Finally, the rewards given to Christ are proportionate to the work he performed. Adam’s reward would have been far greater, assuming we say that Adam would have been granted heavenly life, than what he “worked for”.

But following your logic, was Adam’s penalty, his condemnation along with the rest of the human race, proportionate to his merely eating a piece of fruit? Yes, it was an act of disobedience. But one strike and you and your children and your children’s children are out is not an arrangement that brings to mind grace, no matter how much Canadians struggle with baseball. It sounds more like a threat or a curse arrangement. In which case, if Adam could earn everlasting condemnation simply by one act, why not everlasting blessing for the work prescribed by a just and powerful God?

Comments are still open.

P.S. A word of advice — let others decide whether your response is gracious.

Why Do We Trust Scientists Only When They Agree with Us?

This is an old question familiar to readers of the Nicotine Theological Journal (please don’t make me find the issue), but Tim Challies’ “like” of Rick Phillips’ post about evolution reminded me of that query. It concerns the degree to which Christians (especially conservative Protestants) have no difficulty with scientific results when it comes to the believers’ own prejudices. Think tobacco and alcohol (but not too long). Back in the day of the fundamentalist controversy and for three decades beyond, physicians who are known for having some scientific training regularly recommended the health benefits of smoking. Now we know scientifically what fundamentalists always believed — that it hurts the body which is the temple of the Holy Spirit (for the regenerate). In the matter of human vices, contrary to Harry Emerson Fosdick the fundamentalists won with a big boost from science and its practitioners.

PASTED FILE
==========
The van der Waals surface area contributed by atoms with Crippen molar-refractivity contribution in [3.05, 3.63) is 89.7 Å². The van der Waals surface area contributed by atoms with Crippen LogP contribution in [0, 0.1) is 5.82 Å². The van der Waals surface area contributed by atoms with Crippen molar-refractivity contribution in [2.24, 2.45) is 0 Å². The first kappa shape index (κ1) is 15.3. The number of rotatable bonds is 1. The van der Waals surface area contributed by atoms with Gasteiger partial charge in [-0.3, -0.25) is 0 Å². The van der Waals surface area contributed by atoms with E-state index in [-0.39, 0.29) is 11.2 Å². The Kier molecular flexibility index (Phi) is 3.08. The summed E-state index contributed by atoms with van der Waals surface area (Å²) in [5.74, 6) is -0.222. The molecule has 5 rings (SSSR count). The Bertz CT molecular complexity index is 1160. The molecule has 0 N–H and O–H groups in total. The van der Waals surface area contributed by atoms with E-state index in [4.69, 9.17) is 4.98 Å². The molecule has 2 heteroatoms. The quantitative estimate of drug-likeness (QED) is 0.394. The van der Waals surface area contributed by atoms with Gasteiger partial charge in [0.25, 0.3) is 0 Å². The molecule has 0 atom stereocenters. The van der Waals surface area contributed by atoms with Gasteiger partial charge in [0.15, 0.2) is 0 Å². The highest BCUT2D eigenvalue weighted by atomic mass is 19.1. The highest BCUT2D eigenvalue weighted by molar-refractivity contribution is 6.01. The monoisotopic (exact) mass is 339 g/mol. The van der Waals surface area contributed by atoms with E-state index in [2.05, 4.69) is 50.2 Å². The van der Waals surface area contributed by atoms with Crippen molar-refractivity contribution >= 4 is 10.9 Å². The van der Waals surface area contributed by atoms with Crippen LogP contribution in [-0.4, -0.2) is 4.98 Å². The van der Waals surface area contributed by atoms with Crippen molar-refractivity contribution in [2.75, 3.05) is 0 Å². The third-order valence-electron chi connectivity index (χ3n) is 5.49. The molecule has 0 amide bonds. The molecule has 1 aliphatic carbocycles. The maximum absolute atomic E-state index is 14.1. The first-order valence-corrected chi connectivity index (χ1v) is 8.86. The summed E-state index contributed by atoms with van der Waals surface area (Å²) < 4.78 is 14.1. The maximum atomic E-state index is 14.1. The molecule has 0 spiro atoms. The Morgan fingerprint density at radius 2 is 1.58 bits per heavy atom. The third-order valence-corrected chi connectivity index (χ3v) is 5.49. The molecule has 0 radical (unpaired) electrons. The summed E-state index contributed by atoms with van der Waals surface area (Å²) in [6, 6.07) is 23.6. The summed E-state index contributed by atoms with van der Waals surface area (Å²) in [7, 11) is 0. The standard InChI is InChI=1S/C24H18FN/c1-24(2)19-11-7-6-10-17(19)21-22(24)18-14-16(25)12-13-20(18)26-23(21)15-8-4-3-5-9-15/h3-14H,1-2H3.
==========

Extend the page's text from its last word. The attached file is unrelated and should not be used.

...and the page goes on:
So why the outright hostility to scientists in other realms of inquiry? I understand that theological difficulties attend an evolutionary account of human origins. And I am not meaning to suggest that the historicity of Adam or the fall are topics easily reconciled with biological science.

What I worry about, though, is a knee-jerk hostility to science on evolution that flies in the face of the very trust that we devote to any number of scientists — from the pharmacists who mix our pain relievers to the economists that tell us Ronald Reagan was right. (This is another one of those examples that pose difficulties for the advocates of w-w; w-w may explain Darwin but what about Jonas Salk?)

Can’t Christians show a little bit of gratitude?

Lutheran Obedience Boy